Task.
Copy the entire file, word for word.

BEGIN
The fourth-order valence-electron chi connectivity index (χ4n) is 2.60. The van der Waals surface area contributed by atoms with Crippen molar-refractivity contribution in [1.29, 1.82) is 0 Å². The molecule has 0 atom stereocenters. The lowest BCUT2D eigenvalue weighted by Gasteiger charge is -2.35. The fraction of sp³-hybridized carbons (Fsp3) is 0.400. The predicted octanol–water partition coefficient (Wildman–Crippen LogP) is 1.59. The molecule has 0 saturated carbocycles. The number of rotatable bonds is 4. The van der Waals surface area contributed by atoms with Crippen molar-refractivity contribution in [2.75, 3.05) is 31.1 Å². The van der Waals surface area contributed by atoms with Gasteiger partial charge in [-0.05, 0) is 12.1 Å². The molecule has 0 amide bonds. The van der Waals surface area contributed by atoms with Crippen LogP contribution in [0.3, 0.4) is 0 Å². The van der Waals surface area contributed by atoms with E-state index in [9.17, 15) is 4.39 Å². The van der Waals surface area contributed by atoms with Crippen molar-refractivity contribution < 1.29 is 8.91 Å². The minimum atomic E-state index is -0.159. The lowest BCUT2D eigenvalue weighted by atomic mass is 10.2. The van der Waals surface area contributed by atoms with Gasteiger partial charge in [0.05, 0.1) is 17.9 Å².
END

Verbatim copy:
The fourth-order valence-electron chi connectivity index (χ4n) is 2.60. The van der Waals surface area contributed by atoms with Crippen molar-refractivity contribution in [1.29, 1.82) is 0 Å². The molecule has 0 atom stereocenters. The lowest BCUT2D eigenvalue weighted by Gasteiger charge is -2.35. The fraction of sp³-hybridized carbons (Fsp3) is 0.400. The predicted octanol–water partition coefficient (Wildman–Crippen LogP) is 1.59. The molecule has 0 saturated carbocycles. The number of rotatable bonds is 4. The van der Waals surface area contributed by atoms with Crippen molar-refractivity contribution in [2.75, 3.05) is 31.1 Å². The van der Waals surface area contributed by atoms with Gasteiger partial charge in [-0.05, 0) is 12.1 Å². The molecule has 0 amide bonds. The van der Waals surface area contributed by atoms with Crippen LogP contribution in [0.3, 0.4) is 0 Å². The van der Waals surface area contributed by atoms with E-state index in [9.17, 15) is 4.39 Å². The van der Waals surface area contributed by atoms with Crippen molar-refractivity contribution < 1.29 is 8.91 Å². The minimum atomic E-state index is -0.159. The lowest BCUT2D eigenvalue weighted by atomic mass is 10.2. The van der Waals surface area contributed by atoms with Gasteiger partial charge in [0.05, 0.1) is 17.9 Å².